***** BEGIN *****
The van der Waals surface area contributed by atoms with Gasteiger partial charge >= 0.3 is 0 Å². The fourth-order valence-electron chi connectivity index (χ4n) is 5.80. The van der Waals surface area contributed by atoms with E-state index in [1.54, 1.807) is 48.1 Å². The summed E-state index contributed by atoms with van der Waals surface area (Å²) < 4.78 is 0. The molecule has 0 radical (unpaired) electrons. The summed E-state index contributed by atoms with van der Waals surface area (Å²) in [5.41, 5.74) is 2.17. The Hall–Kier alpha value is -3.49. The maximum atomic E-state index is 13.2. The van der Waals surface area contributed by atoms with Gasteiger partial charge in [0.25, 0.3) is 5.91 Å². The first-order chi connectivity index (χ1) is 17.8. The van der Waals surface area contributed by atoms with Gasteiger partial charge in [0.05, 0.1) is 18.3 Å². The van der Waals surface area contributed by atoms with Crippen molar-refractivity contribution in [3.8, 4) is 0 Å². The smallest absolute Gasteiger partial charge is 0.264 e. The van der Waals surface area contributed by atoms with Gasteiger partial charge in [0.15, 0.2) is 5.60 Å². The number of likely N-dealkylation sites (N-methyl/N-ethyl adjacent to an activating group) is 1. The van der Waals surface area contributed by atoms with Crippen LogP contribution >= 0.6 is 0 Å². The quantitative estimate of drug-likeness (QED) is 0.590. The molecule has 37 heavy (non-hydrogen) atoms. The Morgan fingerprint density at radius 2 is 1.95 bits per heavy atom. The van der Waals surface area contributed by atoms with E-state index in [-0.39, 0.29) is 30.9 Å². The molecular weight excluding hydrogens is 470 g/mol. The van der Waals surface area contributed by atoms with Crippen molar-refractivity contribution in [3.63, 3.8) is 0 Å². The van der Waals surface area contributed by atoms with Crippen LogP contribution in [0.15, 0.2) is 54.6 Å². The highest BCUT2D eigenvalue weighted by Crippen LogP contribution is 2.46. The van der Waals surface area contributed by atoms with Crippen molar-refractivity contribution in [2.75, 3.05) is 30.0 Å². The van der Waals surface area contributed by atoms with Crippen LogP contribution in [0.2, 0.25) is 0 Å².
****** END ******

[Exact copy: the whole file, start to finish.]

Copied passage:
The van der Waals surface area contributed by atoms with Gasteiger partial charge >= 0.3 is 0 Å². The fourth-order valence-electron chi connectivity index (χ4n) is 5.80. The van der Waals surface area contributed by atoms with E-state index in [1.54, 1.807) is 48.1 Å². The summed E-state index contributed by atoms with van der Waals surface area (Å²) < 4.78 is 0. The molecule has 0 radical (unpaired) electrons. The summed E-state index contributed by atoms with van der Waals surface area (Å²) in [5.41, 5.74) is 2.17. The Hall–Kier alpha value is -3.49. The maximum atomic E-state index is 13.2. The van der Waals surface area contributed by atoms with Gasteiger partial charge in [0.25, 0.3) is 5.91 Å². The first-order chi connectivity index (χ1) is 17.8. The van der Waals surface area contributed by atoms with Gasteiger partial charge in [0.05, 0.1) is 18.3 Å². The van der Waals surface area contributed by atoms with Crippen molar-refractivity contribution in [3.8, 4) is 0 Å². The smallest absolute Gasteiger partial charge is 0.264 e. The van der Waals surface area contributed by atoms with Gasteiger partial charge in [0.15, 0.2) is 5.60 Å². The number of likely N-dealkylation sites (N-methyl/N-ethyl adjacent to an activating group) is 1. The van der Waals surface area contributed by atoms with Crippen LogP contribution >= 0.6 is 0 Å². The quantitative estimate of drug-likeness (QED) is 0.590. The molecule has 37 heavy (non-hydrogen) atoms. The Morgan fingerprint density at radius 2 is 1.95 bits per heavy atom. The van der Waals surface area contributed by atoms with E-state index in [-0.39, 0.29) is 30.9 Å². The molecular weight excluding hydrogens is 470 g/mol. The van der Waals surface area contributed by atoms with Crippen molar-refractivity contribution in [3.63, 3.8) is 0 Å². The van der Waals surface area contributed by atoms with Crippen LogP contribution in [0.15, 0.2) is 54.6 Å². The highest BCUT2D eigenvalue weighted by Crippen LogP contribution is 2.46. The van der Waals surface area contributed by atoms with Crippen molar-refractivity contribution in [2.75, 3.05) is 30.0 Å². The van der Waals surface area contributed by atoms with Crippen LogP contribution in [0.2, 0.25) is 0 Å².